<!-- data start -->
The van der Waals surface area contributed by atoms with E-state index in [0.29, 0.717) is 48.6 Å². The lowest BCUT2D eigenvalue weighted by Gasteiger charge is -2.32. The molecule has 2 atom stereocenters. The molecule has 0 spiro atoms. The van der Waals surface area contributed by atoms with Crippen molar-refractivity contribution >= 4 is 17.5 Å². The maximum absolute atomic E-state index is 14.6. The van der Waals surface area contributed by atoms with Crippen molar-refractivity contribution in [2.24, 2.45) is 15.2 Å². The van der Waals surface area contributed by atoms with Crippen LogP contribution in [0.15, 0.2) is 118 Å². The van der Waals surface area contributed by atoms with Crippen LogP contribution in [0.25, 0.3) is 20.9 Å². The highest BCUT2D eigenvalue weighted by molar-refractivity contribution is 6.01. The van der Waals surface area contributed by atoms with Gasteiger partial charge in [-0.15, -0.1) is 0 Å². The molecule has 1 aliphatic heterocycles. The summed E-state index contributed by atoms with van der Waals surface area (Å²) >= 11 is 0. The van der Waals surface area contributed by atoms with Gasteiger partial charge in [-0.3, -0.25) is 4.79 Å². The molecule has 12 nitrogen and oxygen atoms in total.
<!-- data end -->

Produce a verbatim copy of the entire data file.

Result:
The van der Waals surface area contributed by atoms with E-state index in [0.29, 0.717) is 48.6 Å². The lowest BCUT2D eigenvalue weighted by Gasteiger charge is -2.32. The molecule has 2 atom stereocenters. The molecule has 0 spiro atoms. The van der Waals surface area contributed by atoms with Crippen molar-refractivity contribution >= 4 is 17.5 Å². The maximum absolute atomic E-state index is 14.6. The van der Waals surface area contributed by atoms with Crippen molar-refractivity contribution in [2.24, 2.45) is 15.2 Å². The van der Waals surface area contributed by atoms with Crippen LogP contribution in [0.15, 0.2) is 118 Å². The van der Waals surface area contributed by atoms with Crippen LogP contribution in [0.25, 0.3) is 20.9 Å². The highest BCUT2D eigenvalue weighted by molar-refractivity contribution is 6.01. The van der Waals surface area contributed by atoms with Gasteiger partial charge in [-0.15, -0.1) is 0 Å². The molecule has 1 aliphatic heterocycles. The summed E-state index contributed by atoms with van der Waals surface area (Å²) >= 11 is 0. The van der Waals surface area contributed by atoms with Gasteiger partial charge in [-0.3, -0.25) is 4.79 Å². The molecule has 12 nitrogen and oxygen atoms in total.